Rachel is the eponymous girl, who commutes to work on the same train every day and makes up a story for herself about the lives of a couple who live in a house that's visible from the train line, and who Rachel often watches as the train stops at the signals. Then one day, just as the train has started moving again, she sees something disturbing.
I think it's mainly the fact that the elevator pitch for this novel is so intriguing that must have led to its success. I had it on order from the library and it took ages to come, because there was such a queue of people wanting to borrow it.
I don't think though, that the story was particularly special - not any better than some of the other woman-in-peril thrillers I've read recently, such as Into the Darkest Corner or Apple Tree Yard. It's touted as a book to rival Gone Girl, but it's nowhere near as good as that.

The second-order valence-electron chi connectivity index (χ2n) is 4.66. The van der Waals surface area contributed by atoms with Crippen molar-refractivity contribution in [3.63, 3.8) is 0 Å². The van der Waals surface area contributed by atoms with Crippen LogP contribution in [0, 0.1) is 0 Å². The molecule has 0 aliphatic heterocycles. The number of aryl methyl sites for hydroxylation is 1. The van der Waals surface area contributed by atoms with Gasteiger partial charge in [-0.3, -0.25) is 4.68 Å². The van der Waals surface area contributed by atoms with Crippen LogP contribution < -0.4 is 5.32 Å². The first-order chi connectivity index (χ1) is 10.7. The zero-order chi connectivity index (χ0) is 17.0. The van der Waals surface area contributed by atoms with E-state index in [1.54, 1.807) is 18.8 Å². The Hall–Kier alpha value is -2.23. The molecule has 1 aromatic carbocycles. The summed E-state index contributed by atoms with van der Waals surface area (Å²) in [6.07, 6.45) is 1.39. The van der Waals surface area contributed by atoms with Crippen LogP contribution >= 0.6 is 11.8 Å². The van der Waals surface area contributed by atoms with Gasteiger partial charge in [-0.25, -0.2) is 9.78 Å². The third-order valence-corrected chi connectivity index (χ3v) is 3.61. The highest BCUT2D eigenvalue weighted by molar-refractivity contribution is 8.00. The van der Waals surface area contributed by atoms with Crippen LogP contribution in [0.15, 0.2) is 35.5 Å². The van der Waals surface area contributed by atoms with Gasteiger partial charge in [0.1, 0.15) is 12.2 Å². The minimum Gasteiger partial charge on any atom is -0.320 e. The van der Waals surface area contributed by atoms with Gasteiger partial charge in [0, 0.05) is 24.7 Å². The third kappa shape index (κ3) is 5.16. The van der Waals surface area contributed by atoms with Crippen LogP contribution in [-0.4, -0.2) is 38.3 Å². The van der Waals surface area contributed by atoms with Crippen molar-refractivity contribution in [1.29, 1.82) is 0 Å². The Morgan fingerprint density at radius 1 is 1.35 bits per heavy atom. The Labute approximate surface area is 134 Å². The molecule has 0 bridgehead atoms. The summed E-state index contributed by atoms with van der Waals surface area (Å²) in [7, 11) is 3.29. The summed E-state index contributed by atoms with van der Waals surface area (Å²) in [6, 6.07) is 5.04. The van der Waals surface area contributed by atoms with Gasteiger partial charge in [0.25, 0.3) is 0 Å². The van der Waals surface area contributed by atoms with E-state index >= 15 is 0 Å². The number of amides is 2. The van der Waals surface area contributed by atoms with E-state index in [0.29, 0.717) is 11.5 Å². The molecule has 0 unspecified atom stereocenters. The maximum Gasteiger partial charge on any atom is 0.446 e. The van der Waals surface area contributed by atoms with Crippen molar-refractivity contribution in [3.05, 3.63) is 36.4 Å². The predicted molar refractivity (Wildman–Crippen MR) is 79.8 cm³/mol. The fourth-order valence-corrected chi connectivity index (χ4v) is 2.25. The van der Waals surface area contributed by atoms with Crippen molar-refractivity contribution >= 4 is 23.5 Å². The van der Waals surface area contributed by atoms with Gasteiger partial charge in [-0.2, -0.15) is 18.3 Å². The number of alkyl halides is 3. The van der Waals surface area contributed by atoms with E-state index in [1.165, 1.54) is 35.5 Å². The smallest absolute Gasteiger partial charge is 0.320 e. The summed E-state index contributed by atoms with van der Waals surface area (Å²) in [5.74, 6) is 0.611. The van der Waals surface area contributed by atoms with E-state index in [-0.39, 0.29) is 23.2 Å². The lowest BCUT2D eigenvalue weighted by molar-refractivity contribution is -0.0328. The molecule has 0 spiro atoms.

The book is told alternately by three different women - Rachel and two others. I liked the fact that Rachel is alcoholic, and has blackouts, so her narration is unreliable. What I was less keen on was that the other two women seem pretty indistinguishable in the way they talk: you wouldn't be able to tell which was which just from the writing style.
I'm writing this about 2 weeks after finishing the book and already I can't remember what happened at the end. I did enjoy reading it, but I'm glad I borrowed it from the library rather than buying it.
Completed : 18-Jul-2015